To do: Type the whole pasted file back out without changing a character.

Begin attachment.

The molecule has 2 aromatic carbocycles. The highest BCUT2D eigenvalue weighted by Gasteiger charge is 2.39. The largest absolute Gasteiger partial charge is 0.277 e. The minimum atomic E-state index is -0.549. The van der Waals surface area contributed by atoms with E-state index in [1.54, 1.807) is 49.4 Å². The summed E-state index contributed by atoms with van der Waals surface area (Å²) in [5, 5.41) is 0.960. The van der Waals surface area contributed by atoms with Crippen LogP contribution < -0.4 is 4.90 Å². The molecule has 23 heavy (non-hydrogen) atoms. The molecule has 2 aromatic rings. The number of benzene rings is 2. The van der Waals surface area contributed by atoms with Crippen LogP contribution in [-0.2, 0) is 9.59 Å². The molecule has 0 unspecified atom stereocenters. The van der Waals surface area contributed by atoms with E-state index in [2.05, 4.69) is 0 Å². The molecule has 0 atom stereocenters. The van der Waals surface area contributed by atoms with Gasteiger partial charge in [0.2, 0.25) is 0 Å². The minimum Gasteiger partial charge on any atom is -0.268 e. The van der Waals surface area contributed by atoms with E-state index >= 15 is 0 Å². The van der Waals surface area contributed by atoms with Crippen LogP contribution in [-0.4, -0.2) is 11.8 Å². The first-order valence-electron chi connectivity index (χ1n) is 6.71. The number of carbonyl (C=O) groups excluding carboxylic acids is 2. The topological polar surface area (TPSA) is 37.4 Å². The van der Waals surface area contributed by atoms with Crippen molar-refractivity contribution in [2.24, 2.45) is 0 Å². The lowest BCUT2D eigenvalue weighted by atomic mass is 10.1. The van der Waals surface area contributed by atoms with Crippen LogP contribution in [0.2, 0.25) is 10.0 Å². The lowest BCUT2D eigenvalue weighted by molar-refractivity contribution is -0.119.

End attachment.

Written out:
The molecule has 2 aromatic carbocycles. The highest BCUT2D eigenvalue weighted by Gasteiger charge is 2.39. The largest absolute Gasteiger partial charge is 0.277 e. The minimum atomic E-state index is -0.549. The van der Waals surface area contributed by atoms with E-state index in [1.54, 1.807) is 49.4 Å². The summed E-state index contributed by atoms with van der Waals surface area (Å²) in [5, 5.41) is 0.960. The van der Waals surface area contributed by atoms with Crippen LogP contribution < -0.4 is 4.90 Å². The molecule has 23 heavy (non-hydrogen) atoms. The molecule has 2 aromatic rings. The number of benzene rings is 2. The van der Waals surface area contributed by atoms with Crippen LogP contribution in [-0.2, 0) is 9.59 Å². The molecule has 0 unspecified atom stereocenters. The van der Waals surface area contributed by atoms with E-state index in [2.05, 4.69) is 0 Å². The molecule has 0 atom stereocenters. The van der Waals surface area contributed by atoms with Gasteiger partial charge in [0.2, 0.25) is 0 Å². The minimum Gasteiger partial charge on any atom is -0.268 e. The van der Waals surface area contributed by atoms with E-state index >= 15 is 0 Å². The van der Waals surface area contributed by atoms with Crippen LogP contribution in [-0.4, -0.2) is 11.8 Å². The first-order valence-electron chi connectivity index (χ1n) is 6.71. The number of carbonyl (C=O) groups excluding carboxylic acids is 2. The topological polar surface area (TPSA) is 37.4 Å². The van der Waals surface area contributed by atoms with Crippen molar-refractivity contribution in [2.24, 2.45) is 0 Å². The lowest BCUT2D eigenvalue weighted by atomic mass is 10.1. The van der Waals surface area contributed by atoms with Crippen LogP contribution in [0.2, 0.25) is 10.0 Å². The lowest BCUT2D eigenvalue weighted by molar-refractivity contribution is -0.119.